formula
(5)
where, α is the specific cake resistance and C is the solids concentration in the suspension, respectively. Consequently, the specific cake resistance can be obtained from Equation (5).

RESULTS AND DISCUSSION

Determination of specific cake resistance

The filter medium resistance (Rm) was determined from the flow rate of distilled water through the filter medium. In the case of the filtration of distilled water, the cake resistance can be set to zero. Thus, the slope of the line obtained from the plot of Equation (4) gives the value of Rm. The value of Rm was found to be 7.55 × 108 m–1 for the filter paper used in this study. The plot of Equation (4) showed a good linear relationship with a correlation factor of 0.997 (data were not shown).

The linear equation represented by Equation (4) was applied to the experimental data to determine the total filtration resistance. The typical results are presented in Figure 2. The data used in Figure 2 were obtained from the gravity filtration experiments conducted at a diatomite concentration of 5.0 kg/m3. The dosages of EtSP were 0.5–3.0 wt.% of diatomite and kaolin. The unit of wt.% corresponds to the percentage of the mass of flocculant added per unit mass of particles. The results showed good linear relationships with correlation coefficients greater than 0.995, thus, the total filtration resistance could be obtained from the slope of each line.

Figure 2

Determination of total filtration resistance, R, by fitting of the data to Equation (4) for (a) diatomite and (b) kaolin. The concentration of the particles was 20 kg/m3. The value of the slope for the regression line (straight line) of the data corresponds to the total filtration resistance.

Figure 2

Determination of total filtration resistance, R, by fitting of the data to Equation (4) for (a) diatomite and (b) kaolin. The concentration of the particles was 20 kg/m3. The value of the slope for the regression line (straight line) of the data corresponds to the total filtration resistance.

Effect of suspended particle concentration

Figure 3 shows the effect of the suspended particle concentration on the total filtration resistance at different dosages of EtSP. The dosage was expressed as the percentage of EtSP relative to particles on a dry weight basis. The total filtration resistance at the suspended particle concentration of 0 kg/m3 corresponds to the filter medium resistance, Rm (7.55 × 108 m–1). The filter medium resistance was much smaller than the total filtration resistance in the presence of diatomite or kaolin. The total filtration resistance increased proportionally with the increase in the diatomite concentration. Assuming that the cake is incompressible, the thickness of the cake increases proportionally with the mass of diatomite settled on the filter medium. Thus, it is considered reasonable that the cake resistance increased proportionally with diatomite concentration. In the case of diatomite, the total filtration resistance increased proportionally with the increase in the diatomite concentration or the mass of diatomite. In this study, almost all of the suspended particles are settled on the filter before the filtration. So, when the cake is incompressible, the thickness of the cake should proportionally increase with the mass of the suspended particles or the mass of sediment on the filter. Thus, it is considered reasonable that the total filtration resistance proportionally increases with the concentration of suspended particles. On the other hand, in the case of kaolin, expect for 0.5 wt.%, the value of R became almost constant at the higher dosage (1.0–3.0 wt.%).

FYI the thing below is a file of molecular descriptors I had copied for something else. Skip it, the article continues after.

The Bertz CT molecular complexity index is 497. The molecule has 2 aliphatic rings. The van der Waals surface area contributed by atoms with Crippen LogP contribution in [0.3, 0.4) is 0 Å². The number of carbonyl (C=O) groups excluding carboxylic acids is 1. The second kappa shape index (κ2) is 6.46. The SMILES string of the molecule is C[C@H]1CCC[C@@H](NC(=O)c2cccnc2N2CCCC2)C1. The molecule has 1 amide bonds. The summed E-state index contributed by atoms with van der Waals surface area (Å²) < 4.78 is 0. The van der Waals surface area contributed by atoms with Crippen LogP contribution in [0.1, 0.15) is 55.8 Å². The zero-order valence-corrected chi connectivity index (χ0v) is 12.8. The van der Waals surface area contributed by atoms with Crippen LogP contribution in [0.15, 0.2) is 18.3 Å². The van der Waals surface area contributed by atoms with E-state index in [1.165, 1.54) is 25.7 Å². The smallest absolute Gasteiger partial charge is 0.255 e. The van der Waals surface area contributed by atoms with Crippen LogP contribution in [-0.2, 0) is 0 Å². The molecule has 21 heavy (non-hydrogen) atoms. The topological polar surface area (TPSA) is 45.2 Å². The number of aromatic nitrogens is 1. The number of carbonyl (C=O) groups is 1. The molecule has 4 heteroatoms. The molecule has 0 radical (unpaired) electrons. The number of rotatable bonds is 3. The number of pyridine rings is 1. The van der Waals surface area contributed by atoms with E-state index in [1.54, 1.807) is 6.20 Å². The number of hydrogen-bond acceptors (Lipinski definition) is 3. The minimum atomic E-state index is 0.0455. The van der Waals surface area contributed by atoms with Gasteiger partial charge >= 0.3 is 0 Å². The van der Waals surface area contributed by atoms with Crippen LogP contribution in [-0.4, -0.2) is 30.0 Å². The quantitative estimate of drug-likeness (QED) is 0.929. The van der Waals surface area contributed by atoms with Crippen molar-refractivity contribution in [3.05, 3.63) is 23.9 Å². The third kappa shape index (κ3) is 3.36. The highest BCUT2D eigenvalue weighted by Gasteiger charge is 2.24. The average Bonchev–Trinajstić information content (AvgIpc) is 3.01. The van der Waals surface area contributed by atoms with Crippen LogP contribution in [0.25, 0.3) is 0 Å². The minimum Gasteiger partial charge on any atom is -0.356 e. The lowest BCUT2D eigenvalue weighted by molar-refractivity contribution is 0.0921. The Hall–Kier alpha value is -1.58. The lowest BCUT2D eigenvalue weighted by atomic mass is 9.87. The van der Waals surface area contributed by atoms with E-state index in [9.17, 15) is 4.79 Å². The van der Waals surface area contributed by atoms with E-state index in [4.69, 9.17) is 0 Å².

Figure 3

Effect of particle concentration on the total filtration resistance, R, at different EtSP dosages for (a) diatomite and (b) kaolin. The symbol in Figure 3(b) is the same as Figure 3(a).

Figure 3

Effect of particle concentration on the total filtration resistance, R, at different EtSP dosages for (a) diatomite and (b) kaolin. The symbol in Figure 3(b) is the same as Figure 3(a).

Figure 4 shows the cake thickness as a function of particle concentration. The EtSP dosage was 1.5 wt.% of each particle. The cake thickness increased proportionally with particle concentration. Judging from the results, the cakes of both particle flocs formed by EtSP were considered to be incompressible.

Figure 4

Effect of particle concentration, C, on the cake thickness for diatomite (open circle) and kaolin (solid circle). Dosage of EtSP was 1.5 wt.% of both the particles.

Figure 4

Effect of particle concentration, C, on the cake thickness for diatomite (open circle) and kaolin (solid circle). Dosage of EtSP was 1.5 wt.% of both the particles.